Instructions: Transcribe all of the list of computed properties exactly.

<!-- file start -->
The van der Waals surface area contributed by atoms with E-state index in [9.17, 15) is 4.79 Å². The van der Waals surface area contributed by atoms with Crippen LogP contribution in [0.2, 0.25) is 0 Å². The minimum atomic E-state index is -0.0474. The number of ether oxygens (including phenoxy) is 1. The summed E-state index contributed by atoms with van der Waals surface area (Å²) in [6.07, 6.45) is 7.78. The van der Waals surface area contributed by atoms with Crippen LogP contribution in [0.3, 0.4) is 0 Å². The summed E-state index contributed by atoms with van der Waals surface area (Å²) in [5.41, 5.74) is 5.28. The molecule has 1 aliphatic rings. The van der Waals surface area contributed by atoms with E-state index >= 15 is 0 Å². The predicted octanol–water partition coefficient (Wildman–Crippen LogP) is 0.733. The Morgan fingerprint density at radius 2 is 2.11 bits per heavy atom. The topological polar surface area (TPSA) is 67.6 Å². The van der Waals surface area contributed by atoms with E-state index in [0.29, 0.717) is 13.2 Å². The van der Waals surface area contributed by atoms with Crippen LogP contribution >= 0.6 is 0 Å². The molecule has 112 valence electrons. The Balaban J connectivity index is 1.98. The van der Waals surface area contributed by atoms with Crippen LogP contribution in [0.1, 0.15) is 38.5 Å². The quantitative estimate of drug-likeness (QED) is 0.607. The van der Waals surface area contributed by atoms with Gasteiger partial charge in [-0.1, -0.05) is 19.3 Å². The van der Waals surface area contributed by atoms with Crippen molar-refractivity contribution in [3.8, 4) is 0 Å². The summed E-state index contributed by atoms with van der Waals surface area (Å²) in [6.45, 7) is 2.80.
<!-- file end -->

The van der Waals surface area contributed by atoms with E-state index in [9.17, 15) is 4.79 Å². The van der Waals surface area contributed by atoms with Crippen LogP contribution in [0.2, 0.25) is 0 Å². The minimum atomic E-state index is -0.0474. The number of ether oxygens (including phenoxy) is 1. The summed E-state index contributed by atoms with van der Waals surface area (Å²) in [6.07, 6.45) is 7.78. The van der Waals surface area contributed by atoms with Crippen LogP contribution in [0.3, 0.4) is 0 Å². The summed E-state index contributed by atoms with van der Waals surface area (Å²) in [5.41, 5.74) is 5.28. The molecule has 1 aliphatic rings. The van der Waals surface area contributed by atoms with E-state index >= 15 is 0 Å². The predicted octanol–water partition coefficient (Wildman–Crippen LogP) is 0.733. The Morgan fingerprint density at radius 2 is 2.11 bits per heavy atom. The topological polar surface area (TPSA) is 67.6 Å². The van der Waals surface area contributed by atoms with E-state index in [0.29, 0.717) is 13.2 Å². The van der Waals surface area contributed by atoms with Crippen LogP contribution >= 0.6 is 0 Å². The molecule has 112 valence electrons. The Balaban J connectivity index is 1.98. The van der Waals surface area contributed by atoms with Crippen LogP contribution in [0.1, 0.15) is 38.5 Å². The quantitative estimate of drug-likeness (QED) is 0.607. The van der Waals surface area contributed by atoms with Gasteiger partial charge in [-0.1, -0.05) is 19.3 Å². The van der Waals surface area contributed by atoms with Crippen molar-refractivity contribution in [3.8, 4) is 0 Å². The summed E-state index contributed by atoms with van der Waals surface area (Å²) in [6.45, 7) is 2.80.